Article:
but I couldn't quite see the humor. My head was pounding and
my chest was tight, and I hadn't even GOTTEN ON THE PLANE YET!
"I can't believe you packed scissors," he said
again and again.
"Just keep walking," I instructed.
As I staggered down the hallway toward our gate,
an elderly security guard approached us, waving some sort of
wand-like thing, which I hoped was a metal detector. We had
been randomly (I assume randomly) selected for another security
check. I stood numbly as this gentleman asked Johnny to stand
straight, with his arms out to his sides, like an airplane.
In the middle of this very crowded, very public
area, the search for metal began. Front and back, head to toe,
without touching him, the security guard ran the wand around
the Johnny's silhouette. Only his sneakers set off the beeping
alarm. But that was no big deal apparently. He wasn't asked
to remove his size 14 shoes, despite the fact that a box cutter,
or a bazooka, could fit inside. It must be the metal rings that
the shoelaces go through, said the security guard (which these
sneakers didn't have, but who are we to point out the obvious).
Nothing to worry about here, the guard decided.
I noticed that other travelers were walking by,
using the phones, buying books, and glancing our way. We couldn't
have been more center stage.
Then it was my turn. Arms outstretched, I endured
the procedure calmly, assuming nothing could be as bad as what
I'd just gone through back in X-ray. We proceeded without incident,
that is, until my bra set off the metal detector. The hooks
in the back, specifically. I didn't panic through, but mumbled
something about the bra strap. I assumed the guard would be
as disinterested in this as he was the shoes. But that wasn't
the case. He stepped back and looked at Johnny, motioning to
him in some way I couldn't quite see. Before I knew it, Johnny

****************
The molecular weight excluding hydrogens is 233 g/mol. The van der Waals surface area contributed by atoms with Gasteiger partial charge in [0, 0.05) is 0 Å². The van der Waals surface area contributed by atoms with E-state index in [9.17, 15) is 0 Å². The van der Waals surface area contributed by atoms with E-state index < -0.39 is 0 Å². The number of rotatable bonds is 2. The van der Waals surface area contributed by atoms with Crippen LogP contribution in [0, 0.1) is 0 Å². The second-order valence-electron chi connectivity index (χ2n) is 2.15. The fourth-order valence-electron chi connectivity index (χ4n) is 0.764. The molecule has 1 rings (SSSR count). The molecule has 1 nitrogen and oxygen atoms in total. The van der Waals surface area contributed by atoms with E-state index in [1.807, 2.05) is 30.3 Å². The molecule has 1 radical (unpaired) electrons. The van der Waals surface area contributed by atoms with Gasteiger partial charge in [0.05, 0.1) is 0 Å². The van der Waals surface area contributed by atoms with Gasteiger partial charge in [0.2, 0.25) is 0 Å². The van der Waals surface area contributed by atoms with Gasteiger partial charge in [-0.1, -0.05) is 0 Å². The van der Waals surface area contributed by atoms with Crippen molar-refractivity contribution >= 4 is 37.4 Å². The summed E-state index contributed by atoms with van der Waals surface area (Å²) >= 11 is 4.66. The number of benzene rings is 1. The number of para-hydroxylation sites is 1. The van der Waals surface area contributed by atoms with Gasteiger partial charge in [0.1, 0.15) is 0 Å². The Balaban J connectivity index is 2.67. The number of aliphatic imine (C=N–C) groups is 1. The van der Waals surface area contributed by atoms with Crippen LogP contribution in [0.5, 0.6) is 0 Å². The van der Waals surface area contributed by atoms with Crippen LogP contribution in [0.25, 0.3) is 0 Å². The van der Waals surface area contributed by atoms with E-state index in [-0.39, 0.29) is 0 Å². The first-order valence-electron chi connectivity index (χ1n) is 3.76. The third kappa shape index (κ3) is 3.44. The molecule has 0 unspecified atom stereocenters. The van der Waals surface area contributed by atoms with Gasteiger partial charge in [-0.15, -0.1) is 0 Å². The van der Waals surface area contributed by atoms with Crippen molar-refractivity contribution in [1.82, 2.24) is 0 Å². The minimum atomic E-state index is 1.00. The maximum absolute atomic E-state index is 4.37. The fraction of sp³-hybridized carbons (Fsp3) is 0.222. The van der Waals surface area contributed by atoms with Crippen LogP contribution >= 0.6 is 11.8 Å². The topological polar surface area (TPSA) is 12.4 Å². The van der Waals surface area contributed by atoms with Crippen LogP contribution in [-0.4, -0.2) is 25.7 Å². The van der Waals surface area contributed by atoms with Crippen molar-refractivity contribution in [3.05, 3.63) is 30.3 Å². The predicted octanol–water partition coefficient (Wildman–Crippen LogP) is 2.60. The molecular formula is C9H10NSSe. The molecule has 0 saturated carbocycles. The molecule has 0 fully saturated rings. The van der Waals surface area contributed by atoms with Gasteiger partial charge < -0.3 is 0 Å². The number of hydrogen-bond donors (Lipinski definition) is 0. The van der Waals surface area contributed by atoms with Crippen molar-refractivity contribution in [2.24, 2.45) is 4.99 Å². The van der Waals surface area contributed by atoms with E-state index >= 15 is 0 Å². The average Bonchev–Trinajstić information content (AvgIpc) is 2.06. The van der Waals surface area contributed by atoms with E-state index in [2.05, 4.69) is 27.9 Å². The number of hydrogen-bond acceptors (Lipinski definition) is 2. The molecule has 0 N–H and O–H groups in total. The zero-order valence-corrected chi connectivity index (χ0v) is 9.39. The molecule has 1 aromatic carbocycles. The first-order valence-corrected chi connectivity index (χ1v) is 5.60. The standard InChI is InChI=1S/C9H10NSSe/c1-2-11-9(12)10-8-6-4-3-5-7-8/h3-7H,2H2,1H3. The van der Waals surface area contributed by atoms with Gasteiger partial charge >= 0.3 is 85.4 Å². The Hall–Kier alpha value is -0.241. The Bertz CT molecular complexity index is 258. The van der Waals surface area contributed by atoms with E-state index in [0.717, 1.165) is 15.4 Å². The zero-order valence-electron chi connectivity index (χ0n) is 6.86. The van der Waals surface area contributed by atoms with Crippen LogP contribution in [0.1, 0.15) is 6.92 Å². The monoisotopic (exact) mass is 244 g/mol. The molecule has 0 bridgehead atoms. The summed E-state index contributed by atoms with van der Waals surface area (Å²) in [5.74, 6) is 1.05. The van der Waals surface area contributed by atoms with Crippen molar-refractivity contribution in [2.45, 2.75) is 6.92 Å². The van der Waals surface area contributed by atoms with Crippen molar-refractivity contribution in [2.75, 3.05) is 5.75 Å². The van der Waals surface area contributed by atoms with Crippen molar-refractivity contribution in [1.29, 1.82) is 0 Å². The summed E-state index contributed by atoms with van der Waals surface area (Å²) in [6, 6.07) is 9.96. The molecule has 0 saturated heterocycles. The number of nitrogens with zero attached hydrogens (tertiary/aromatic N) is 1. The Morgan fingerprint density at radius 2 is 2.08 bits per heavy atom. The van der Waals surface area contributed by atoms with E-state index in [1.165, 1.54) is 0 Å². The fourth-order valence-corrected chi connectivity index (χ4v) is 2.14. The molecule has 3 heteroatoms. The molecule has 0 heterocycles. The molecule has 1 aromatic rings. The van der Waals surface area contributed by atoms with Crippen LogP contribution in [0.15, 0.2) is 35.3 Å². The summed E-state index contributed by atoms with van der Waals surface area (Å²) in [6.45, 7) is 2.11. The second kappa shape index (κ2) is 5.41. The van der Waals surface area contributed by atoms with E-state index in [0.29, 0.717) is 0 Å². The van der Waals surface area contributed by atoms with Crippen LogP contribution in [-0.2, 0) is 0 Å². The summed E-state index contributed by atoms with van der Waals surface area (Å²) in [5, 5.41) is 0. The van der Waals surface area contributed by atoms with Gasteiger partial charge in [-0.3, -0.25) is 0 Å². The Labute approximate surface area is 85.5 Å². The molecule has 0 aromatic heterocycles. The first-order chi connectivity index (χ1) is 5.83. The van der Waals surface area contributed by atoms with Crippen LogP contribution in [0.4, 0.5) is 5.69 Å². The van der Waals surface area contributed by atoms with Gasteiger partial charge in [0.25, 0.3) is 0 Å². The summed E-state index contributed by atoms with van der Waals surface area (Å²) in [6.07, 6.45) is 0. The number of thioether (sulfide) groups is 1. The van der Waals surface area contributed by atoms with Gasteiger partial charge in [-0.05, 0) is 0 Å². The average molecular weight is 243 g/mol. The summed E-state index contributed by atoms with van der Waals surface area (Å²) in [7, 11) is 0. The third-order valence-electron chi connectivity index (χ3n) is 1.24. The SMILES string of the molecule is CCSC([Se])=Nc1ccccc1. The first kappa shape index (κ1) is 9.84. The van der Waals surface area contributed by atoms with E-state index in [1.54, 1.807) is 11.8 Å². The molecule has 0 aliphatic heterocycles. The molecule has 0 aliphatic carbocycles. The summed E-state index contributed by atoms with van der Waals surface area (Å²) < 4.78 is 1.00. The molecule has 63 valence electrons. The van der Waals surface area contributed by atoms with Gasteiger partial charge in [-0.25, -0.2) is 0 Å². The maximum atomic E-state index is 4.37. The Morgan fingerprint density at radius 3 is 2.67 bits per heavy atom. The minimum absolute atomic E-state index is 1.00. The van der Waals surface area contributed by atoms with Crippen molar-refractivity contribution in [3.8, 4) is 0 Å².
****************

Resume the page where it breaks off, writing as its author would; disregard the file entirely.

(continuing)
stepped forward and lifted the back of my shirt to reveal my
What just happened here? I thought to myself.
Did we just lift my shirt in the airport?
Yet I remained standing quietly, like an obedient
sheep trying to fly, my arms still outstretched as instructed.
I was grateful I hadn't put on an underwire bra that morning.
At least it was only the back of the bra that was causing trouble.
I tried not to look at the faces of all the people around us,
but Johnny told me later that many were watching and smiling.
(Mostly the men I'm guessing.)
After a brief glimpse of my back, the security
guy decided I wasn't concealing a weapon. My shirt was lowered
and we were allowed to pass.
I walked toward the gate trying to digest the
incident. "What just happened, and why were you so cooperative?"
I asked Johnny. He laughed again. (At least someone was having
a good time.) "Well you do fit the profile," he kept
By the time I was sitting on the plane, it was
beginning to sink in that I had just flashed half the airport.
I spent most of the flight leaning against the window, eyes
closed, rubbing my temples. If there had been a terrorist on
board, I don't think I would have even noticed.
As for the rest of the weekend, we won a few games,
lost a few games, and then went to Sea World. And given everything
else going on in the world, I didn't feel justified in complaining
about the bra business. In fact, later I was more disturbed
that the guard hadn't bothered to look in Johnny's sneakers.